Yesterday, given this quiet time of the year, we shared some data on the state of fuel burn among US airlines’ single-aisle aircraft. This is the chart we shared. We pointed out that there are three aircraft at or exceeding the 100 seat mile/gallon of fuel.  These are highlighted.

This set off an interesting conversation. The chart does not differentiate between the airline types, i.e. LCC and Network. This is a fair point.  There was also a question about the Embraer E2 – none are in US service yet and therefore are not reported.  Although we are tracking the US DoT data for Breeze, the airline has not shown up in the reports we track.

However, let’s see what happens when we take the chart above and separate out LCCs from Network airlines. First the LCCs. The chart is vastly different from the one above. What see now is the impact of JetBlue and its performance on the A321neo and A220s. The size of the ball is the number of flights, so a bigger ball means more flights.  The large ball for the 73G (737-700) is driven by Southwest.  

The chart is, honestly, a bit of a shocker. We were not expecting such a large change.  A big influence on the seat mile/gallon is obviously the number of seats. The table below lists the seats on the A321s for US LCCs.  Among US LCCs, only JetBlue operates the A321neo at present and they seat 197, about 12% more than its A321ceos.  

If we focus on JetBlue using the chart format, we see this. JetBlue has 12% more seats on their A321neo and improved seat miles/gallon by 206%!  As the ball size indicates, the airline has few A321neos and they are used on Trans-Atlantic service.  Even with these caveats, JetBlue is seeing some spectacular performance in fuel burn on the A321neo.  The A220-300 is also doing an amazing job with excellent fuel burn compared to the top chart.

Next, let’s look at US Network carriers.  The A321neo is still off by itself at 109 seat miles/gallon.  Note no US Network airline operates the A320neo. In the US at present, only LCCs do.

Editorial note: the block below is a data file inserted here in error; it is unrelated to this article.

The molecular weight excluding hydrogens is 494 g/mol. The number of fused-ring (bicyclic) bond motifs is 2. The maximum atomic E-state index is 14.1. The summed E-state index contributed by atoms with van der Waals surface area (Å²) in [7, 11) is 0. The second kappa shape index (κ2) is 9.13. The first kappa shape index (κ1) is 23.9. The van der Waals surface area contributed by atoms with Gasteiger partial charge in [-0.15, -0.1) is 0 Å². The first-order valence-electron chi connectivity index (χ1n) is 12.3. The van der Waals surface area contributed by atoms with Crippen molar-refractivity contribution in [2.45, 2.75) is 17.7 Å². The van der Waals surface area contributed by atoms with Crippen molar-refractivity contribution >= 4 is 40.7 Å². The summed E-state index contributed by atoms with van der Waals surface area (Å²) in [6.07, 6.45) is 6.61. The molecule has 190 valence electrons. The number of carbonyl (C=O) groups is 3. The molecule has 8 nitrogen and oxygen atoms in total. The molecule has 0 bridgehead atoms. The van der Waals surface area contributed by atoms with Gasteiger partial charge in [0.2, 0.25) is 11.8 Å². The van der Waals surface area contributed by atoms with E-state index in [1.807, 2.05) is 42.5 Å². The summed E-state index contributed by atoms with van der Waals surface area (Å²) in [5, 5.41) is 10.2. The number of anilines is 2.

Meanwhile, to provide some context for the JetBlue A321neo performance, readers might find the next table interesting. Here we have seat miles/gallon for the A321neos in US operation. The darker green, the better.  JetBlue is doing exceptionally among great numbers, all of which are over 100seat miles/gallon. 

Another aircraft that is doing well is the A220-300 and which is operated by two US airlines, JetBlue and Delta.  Take a look at the performance of JetBlue compared to Delta.  Note Delta seats 130 and JetBlue seats 140 and this plays a significant role in the difference. But still, that is some gap.

Finally, to provide additional context, here’s what we see for the US MAX and NEO fleets in 2021 to date, in seat miles/gallon.  There are caveats like segments being operated that impact the numbers.  This is could be why Southwest’s MAX8 numbers quite different from other MAX8 operators.

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Co-Founder AirInsight. My previous life includes stints at Shell South Africa, CIC Research, and PA Consulting. Got bitten by the aviation bug and ended up an Avgeek. Then the data bug got me, making me a curious Avgeek seeking data-driven logic. Also, I appreciate conversations with smart people from whom I learn so much. Summary: I am very fortunate to work with and converse with great people.

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